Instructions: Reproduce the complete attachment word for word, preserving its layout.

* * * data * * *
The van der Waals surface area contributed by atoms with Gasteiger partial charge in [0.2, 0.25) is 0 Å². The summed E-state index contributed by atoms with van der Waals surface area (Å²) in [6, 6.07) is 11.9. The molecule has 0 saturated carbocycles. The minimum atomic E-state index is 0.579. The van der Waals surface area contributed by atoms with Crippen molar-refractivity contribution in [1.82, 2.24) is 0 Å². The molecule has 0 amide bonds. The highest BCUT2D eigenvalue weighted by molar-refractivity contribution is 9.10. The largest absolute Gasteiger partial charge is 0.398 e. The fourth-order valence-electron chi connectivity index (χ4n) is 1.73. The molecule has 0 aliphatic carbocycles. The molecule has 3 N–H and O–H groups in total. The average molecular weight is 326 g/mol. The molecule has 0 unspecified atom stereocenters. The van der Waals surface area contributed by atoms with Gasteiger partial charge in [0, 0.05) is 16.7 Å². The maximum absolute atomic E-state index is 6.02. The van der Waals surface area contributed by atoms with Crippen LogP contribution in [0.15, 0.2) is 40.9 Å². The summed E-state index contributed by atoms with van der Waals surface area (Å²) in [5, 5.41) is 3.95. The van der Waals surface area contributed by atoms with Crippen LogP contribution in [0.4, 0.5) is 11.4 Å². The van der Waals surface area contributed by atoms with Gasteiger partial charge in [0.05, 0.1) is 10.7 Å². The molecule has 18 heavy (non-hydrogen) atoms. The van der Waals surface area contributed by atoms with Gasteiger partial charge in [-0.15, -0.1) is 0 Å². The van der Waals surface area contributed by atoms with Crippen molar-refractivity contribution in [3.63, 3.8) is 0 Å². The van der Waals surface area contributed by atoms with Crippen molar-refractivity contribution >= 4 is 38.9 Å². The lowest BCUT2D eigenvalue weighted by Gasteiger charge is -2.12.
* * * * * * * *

The van der Waals surface area contributed by atoms with Gasteiger partial charge in [0.2, 0.25) is 0 Å². The summed E-state index contributed by atoms with van der Waals surface area (Å²) in [6, 6.07) is 11.9. The molecule has 0 saturated carbocycles. The minimum atomic E-state index is 0.579. The van der Waals surface area contributed by atoms with Crippen molar-refractivity contribution in [1.82, 2.24) is 0 Å². The molecule has 0 amide bonds. The highest BCUT2D eigenvalue weighted by molar-refractivity contribution is 9.10. The largest absolute Gasteiger partial charge is 0.398 e. The fourth-order valence-electron chi connectivity index (χ4n) is 1.73. The molecule has 0 aliphatic carbocycles. The molecule has 3 N–H and O–H groups in total. The average molecular weight is 326 g/mol. The molecule has 0 unspecified atom stereocenters. The van der Waals surface area contributed by atoms with Gasteiger partial charge in [0, 0.05) is 16.7 Å². The maximum absolute atomic E-state index is 6.02. The van der Waals surface area contributed by atoms with Crippen LogP contribution in [0.15, 0.2) is 40.9 Å². The summed E-state index contributed by atoms with van der Waals surface area (Å²) in [5, 5.41) is 3.95. The van der Waals surface area contributed by atoms with Crippen LogP contribution in [0.4, 0.5) is 11.4 Å². The van der Waals surface area contributed by atoms with Gasteiger partial charge in [0.05, 0.1) is 10.7 Å². The molecule has 18 heavy (non-hydrogen) atoms. The van der Waals surface area contributed by atoms with Gasteiger partial charge in [-0.15, -0.1) is 0 Å². The van der Waals surface area contributed by atoms with Crippen molar-refractivity contribution in [3.63, 3.8) is 0 Å². The van der Waals surface area contributed by atoms with Crippen molar-refractivity contribution >= 4 is 38.9 Å². The lowest BCUT2D eigenvalue weighted by Gasteiger charge is -2.12.